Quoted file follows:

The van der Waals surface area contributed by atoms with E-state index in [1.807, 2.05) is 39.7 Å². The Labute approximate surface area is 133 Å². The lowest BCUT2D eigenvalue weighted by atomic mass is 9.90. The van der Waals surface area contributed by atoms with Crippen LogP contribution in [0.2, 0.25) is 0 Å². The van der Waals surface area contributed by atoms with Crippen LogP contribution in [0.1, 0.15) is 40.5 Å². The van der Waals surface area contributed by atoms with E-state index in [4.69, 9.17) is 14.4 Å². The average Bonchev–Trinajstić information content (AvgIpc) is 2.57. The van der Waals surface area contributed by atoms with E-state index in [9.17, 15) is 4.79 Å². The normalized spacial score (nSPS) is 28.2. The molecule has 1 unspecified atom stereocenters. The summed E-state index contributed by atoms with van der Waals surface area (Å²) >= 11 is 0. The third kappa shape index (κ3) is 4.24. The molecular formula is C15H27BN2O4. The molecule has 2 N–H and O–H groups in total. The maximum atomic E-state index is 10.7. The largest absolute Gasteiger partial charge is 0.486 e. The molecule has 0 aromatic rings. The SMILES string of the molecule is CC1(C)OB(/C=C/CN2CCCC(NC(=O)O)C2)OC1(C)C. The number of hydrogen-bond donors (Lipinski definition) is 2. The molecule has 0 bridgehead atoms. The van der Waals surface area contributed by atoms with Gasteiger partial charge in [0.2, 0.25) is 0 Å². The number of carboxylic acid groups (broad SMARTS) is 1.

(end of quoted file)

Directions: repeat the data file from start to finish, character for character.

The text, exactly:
The van der Waals surface area contributed by atoms with E-state index in [1.807, 2.05) is 39.7 Å². The Labute approximate surface area is 133 Å². The lowest BCUT2D eigenvalue weighted by atomic mass is 9.90. The van der Waals surface area contributed by atoms with Crippen LogP contribution in [0.2, 0.25) is 0 Å². The van der Waals surface area contributed by atoms with Crippen LogP contribution in [0.1, 0.15) is 40.5 Å². The van der Waals surface area contributed by atoms with E-state index in [4.69, 9.17) is 14.4 Å². The average Bonchev–Trinajstić information content (AvgIpc) is 2.57. The van der Waals surface area contributed by atoms with E-state index in [9.17, 15) is 4.79 Å². The normalized spacial score (nSPS) is 28.2. The molecule has 1 unspecified atom stereocenters. The summed E-state index contributed by atoms with van der Waals surface area (Å²) >= 11 is 0. The third kappa shape index (κ3) is 4.24. The molecular formula is C15H27BN2O4. The molecule has 2 N–H and O–H groups in total. The maximum atomic E-state index is 10.7. The largest absolute Gasteiger partial charge is 0.486 e. The molecule has 0 aromatic rings. The SMILES string of the molecule is CC1(C)OB(/C=C/CN2CCCC(NC(=O)O)C2)OC1(C)C. The number of hydrogen-bond donors (Lipinski definition) is 2. The molecule has 0 bridgehead atoms. The van der Waals surface area contributed by atoms with Gasteiger partial charge in [0.2, 0.25) is 0 Å². The number of carboxylic acid groups (broad SMARTS) is 1.